But not everyone thought the proposed bill was necessary. Trey Hodgkins, senior vice president for public sector at the IT Alliance for Public Sector, told Government Technology that he thought H.R. 5793 duplicated security measures many companies already use.
Do you know what’s in your software?
“We cannot afford to include known exploitable software in our government infrastructure,” said Wayne Jackson, CEO of Sonatype Inc., a software supply chain service provider that is the steward of the Central Repository, the largest source of Java components, as well as creator of the Apache Maven project and distributor of the Nexus open source repository manager.
Today, 90 percent of a typical application is composed of open source and third party components, Jackson wrote in a blog post. The Central Repository clocked in 17.2 billion downloads in 2014 – more than 47 million components every day.
That makes the inventory of open source components critical, Jackson said, because without it, IT managers can’t know if their systems contain compromised components.
One way to check is with Application Health Check that provides a free breakdown of every component in an application and alerts IT managers to potential security and licensing problems.
“When open source is found to be defective, it’s disclosed, but if you don’t know what’s in your software, that disclosure tips off adversaries who can use it to exploit vulnerabilities,” Jackson said. And hackers get the biggest bang for the buck by going after the components that are widely used, as the OpenSSL/Heartbleed attack demonstrated.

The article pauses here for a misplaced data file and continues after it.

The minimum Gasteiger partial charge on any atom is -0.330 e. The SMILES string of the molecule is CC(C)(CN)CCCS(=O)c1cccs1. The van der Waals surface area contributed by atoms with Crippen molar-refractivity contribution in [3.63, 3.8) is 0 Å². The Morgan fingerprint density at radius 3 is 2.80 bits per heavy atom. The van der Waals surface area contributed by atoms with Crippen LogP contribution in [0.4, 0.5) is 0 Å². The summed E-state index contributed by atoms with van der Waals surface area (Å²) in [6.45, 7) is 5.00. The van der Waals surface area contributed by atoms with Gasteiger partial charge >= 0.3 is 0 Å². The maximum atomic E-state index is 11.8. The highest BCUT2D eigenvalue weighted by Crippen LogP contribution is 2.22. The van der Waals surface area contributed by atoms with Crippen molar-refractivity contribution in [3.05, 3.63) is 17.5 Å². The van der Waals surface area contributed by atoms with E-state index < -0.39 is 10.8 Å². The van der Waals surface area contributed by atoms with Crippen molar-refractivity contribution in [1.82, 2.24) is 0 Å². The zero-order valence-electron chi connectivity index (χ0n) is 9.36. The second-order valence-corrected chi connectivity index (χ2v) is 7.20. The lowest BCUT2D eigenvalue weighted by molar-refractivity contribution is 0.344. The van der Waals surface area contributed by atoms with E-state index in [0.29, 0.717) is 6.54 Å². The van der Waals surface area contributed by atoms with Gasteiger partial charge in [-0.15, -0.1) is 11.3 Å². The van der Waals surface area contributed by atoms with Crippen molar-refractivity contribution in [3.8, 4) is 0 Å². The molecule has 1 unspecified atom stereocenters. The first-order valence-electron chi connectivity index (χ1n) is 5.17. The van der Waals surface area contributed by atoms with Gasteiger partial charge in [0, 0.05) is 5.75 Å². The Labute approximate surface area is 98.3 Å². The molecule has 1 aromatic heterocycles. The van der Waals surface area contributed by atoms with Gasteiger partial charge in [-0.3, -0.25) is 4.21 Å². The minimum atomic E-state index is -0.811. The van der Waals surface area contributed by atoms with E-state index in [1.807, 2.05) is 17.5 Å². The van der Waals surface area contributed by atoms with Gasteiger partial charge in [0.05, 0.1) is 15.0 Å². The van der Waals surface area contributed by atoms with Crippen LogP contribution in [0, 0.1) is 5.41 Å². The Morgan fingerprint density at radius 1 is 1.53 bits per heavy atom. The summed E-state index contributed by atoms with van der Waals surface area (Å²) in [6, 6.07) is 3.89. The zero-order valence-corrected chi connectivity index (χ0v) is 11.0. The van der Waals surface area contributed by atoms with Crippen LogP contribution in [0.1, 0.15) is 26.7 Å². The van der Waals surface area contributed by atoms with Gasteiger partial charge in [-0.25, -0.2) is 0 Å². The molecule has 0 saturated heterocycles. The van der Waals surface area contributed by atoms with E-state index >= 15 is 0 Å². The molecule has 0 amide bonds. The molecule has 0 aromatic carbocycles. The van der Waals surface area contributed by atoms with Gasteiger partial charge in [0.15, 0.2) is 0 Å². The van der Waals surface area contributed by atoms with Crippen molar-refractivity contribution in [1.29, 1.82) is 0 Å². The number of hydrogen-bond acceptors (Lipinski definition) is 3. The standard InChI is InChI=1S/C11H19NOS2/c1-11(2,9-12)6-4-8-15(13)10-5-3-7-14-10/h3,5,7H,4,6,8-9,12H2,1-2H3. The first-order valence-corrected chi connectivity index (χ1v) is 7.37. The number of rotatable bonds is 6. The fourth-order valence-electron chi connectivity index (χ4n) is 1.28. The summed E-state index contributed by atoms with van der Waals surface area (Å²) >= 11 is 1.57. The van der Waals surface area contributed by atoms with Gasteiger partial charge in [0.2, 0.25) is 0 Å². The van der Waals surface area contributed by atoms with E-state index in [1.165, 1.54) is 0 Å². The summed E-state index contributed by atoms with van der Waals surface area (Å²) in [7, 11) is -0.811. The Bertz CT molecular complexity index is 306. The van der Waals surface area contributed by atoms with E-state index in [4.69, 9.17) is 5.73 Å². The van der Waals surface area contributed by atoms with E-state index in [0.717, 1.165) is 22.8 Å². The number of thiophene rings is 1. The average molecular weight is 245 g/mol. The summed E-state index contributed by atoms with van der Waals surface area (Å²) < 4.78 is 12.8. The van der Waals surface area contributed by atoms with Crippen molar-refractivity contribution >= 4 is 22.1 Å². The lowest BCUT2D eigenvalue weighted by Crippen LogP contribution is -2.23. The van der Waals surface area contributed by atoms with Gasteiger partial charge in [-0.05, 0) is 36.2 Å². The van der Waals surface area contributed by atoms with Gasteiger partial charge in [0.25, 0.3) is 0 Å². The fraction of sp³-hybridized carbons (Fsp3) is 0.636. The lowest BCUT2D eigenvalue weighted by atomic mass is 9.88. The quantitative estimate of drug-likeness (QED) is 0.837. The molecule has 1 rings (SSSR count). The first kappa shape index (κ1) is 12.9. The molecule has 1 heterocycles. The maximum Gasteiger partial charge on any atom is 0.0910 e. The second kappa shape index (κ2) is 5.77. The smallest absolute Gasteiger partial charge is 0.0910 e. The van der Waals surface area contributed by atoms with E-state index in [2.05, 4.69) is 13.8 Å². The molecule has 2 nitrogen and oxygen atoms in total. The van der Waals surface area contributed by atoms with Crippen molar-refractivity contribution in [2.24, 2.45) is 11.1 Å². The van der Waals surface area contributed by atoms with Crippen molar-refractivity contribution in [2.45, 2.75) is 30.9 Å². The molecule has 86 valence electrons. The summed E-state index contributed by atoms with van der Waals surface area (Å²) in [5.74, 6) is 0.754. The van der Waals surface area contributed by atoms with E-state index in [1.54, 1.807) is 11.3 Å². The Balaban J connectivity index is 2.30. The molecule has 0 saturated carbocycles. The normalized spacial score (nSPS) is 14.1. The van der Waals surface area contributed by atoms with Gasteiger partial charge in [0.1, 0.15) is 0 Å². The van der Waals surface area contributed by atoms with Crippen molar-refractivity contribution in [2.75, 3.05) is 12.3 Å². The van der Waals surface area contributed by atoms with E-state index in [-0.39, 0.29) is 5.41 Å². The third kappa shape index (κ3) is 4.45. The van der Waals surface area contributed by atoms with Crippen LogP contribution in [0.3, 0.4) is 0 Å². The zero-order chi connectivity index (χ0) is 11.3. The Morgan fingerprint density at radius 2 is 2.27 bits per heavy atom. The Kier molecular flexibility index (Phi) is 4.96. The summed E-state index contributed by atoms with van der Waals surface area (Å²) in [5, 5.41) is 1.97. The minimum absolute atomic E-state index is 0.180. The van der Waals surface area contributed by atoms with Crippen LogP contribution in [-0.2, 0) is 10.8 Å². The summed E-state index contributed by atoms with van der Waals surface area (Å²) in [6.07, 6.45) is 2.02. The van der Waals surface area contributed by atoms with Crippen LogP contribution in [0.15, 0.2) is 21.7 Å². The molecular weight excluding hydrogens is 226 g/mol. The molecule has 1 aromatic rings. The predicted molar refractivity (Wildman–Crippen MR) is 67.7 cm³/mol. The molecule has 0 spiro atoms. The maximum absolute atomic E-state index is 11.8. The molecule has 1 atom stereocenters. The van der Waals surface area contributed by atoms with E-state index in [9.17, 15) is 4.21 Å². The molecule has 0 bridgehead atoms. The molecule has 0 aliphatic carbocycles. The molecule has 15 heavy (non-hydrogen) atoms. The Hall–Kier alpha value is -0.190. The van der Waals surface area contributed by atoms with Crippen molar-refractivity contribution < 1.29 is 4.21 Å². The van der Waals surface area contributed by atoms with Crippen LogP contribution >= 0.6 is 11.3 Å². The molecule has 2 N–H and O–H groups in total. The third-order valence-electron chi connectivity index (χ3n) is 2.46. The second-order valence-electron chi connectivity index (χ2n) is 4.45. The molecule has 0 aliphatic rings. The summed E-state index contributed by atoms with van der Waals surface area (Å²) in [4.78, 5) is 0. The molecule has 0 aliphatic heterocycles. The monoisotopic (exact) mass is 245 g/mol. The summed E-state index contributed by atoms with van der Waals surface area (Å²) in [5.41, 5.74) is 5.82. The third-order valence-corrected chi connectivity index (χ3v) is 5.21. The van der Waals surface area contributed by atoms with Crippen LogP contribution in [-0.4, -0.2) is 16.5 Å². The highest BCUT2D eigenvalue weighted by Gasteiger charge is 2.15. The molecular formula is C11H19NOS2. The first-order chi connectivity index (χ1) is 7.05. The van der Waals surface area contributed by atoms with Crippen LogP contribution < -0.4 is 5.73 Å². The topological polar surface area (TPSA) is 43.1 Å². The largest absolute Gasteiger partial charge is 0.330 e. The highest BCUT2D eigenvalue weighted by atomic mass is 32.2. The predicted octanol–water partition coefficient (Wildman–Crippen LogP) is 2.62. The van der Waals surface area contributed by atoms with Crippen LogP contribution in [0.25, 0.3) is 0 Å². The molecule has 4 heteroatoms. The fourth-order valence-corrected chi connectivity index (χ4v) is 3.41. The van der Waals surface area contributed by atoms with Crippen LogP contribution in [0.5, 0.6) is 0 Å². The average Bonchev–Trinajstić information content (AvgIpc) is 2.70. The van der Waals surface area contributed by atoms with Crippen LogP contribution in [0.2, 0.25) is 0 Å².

And it’s not just enterprise business software that’s vulnerable, Jackson said. The problem affects the security of any system with digital components, from websites to cars to insulin pumps. The whole Internet of Things is vulnerable to exploits because it is based, in part, on components that have no upgrade path once deployed.
So how can agencies ensure that their systems use a software supply chain that’s been secured?
Use the best ingredients. Agencies should first make sure the components used come directly from a trusted repository. Look for software that is officially compatible with CVE (Common Vulnerabilities and Exposures), the set of standard identifiers for publicly known security vulnerabilities and exposures, said Red Hat’s Dave Egts.
On the flip side, don’t use components with known security (or other) defects, especially when newer, fixed versions are available. Although this sounds like a no-brainer, it’s not yet a mainstream best practice, Jackson said.
Make a list. IT managers should create and preserve a bill of materials, or a list of ingredients, for the components used in a given piece of software.
Scan the code. Agencies should use automated code scanners compatible with the Security Content Automation Protocol (SCAP). Open source tools like OpenSCAP are free and built into many operating systems and certified by the National Institute of Standards and Technology.
Use government-certified software. Using FIPS-certified cryptography libraries, for example, to write encryption applications eliminates the need to obtain additional FIPS-certification.
Monitor security information sites. Check the NIST National Vulnerability Database for new disclosures that might affect the components in critical systems.
There may be no way to completely protect government’s critical systems from determined adversaries, but ensuring that the basic building blocks are secure is a good place to start.
NEXT STORY: Agencies get roadmap for security data sharing